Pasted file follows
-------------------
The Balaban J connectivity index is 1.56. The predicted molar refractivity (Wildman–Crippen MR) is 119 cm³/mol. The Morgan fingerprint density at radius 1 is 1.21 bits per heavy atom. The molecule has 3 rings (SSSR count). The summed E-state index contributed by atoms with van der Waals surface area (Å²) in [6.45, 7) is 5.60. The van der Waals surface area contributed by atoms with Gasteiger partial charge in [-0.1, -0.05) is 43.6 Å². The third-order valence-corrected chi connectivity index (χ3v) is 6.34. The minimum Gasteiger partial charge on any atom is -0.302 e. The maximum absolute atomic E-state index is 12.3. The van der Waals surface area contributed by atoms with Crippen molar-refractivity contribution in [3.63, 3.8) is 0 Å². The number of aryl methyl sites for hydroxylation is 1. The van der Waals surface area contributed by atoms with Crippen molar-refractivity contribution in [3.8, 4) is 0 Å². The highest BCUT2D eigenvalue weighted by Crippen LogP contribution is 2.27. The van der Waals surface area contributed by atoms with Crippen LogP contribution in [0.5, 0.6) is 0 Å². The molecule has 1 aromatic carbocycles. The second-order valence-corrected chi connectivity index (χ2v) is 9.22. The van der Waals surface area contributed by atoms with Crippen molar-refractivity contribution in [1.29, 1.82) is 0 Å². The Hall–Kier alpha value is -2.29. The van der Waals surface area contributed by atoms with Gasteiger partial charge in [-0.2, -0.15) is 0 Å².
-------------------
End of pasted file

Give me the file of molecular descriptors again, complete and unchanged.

The Balaban J connectivity index is 1.56. The predicted molar refractivity (Wildman–Crippen MR) is 119 cm³/mol. The Morgan fingerprint density at radius 1 is 1.21 bits per heavy atom. The molecule has 3 rings (SSSR count). The summed E-state index contributed by atoms with van der Waals surface area (Å²) in [6.45, 7) is 5.60. The van der Waals surface area contributed by atoms with Gasteiger partial charge in [-0.1, -0.05) is 43.6 Å². The third-order valence-corrected chi connectivity index (χ3v) is 6.34. The minimum Gasteiger partial charge on any atom is -0.302 e. The maximum absolute atomic E-state index is 12.3. The van der Waals surface area contributed by atoms with Crippen molar-refractivity contribution in [3.63, 3.8) is 0 Å². The number of aryl methyl sites for hydroxylation is 1. The van der Waals surface area contributed by atoms with Crippen molar-refractivity contribution in [3.8, 4) is 0 Å². The highest BCUT2D eigenvalue weighted by Crippen LogP contribution is 2.27. The van der Waals surface area contributed by atoms with Crippen LogP contribution in [0.5, 0.6) is 0 Å². The molecule has 1 aromatic carbocycles. The second-order valence-corrected chi connectivity index (χ2v) is 9.22. The van der Waals surface area contributed by atoms with Crippen molar-refractivity contribution in [1.29, 1.82) is 0 Å². The Hall–Kier alpha value is -2.29. The van der Waals surface area contributed by atoms with Gasteiger partial charge in [-0.2, -0.15) is 0 Å².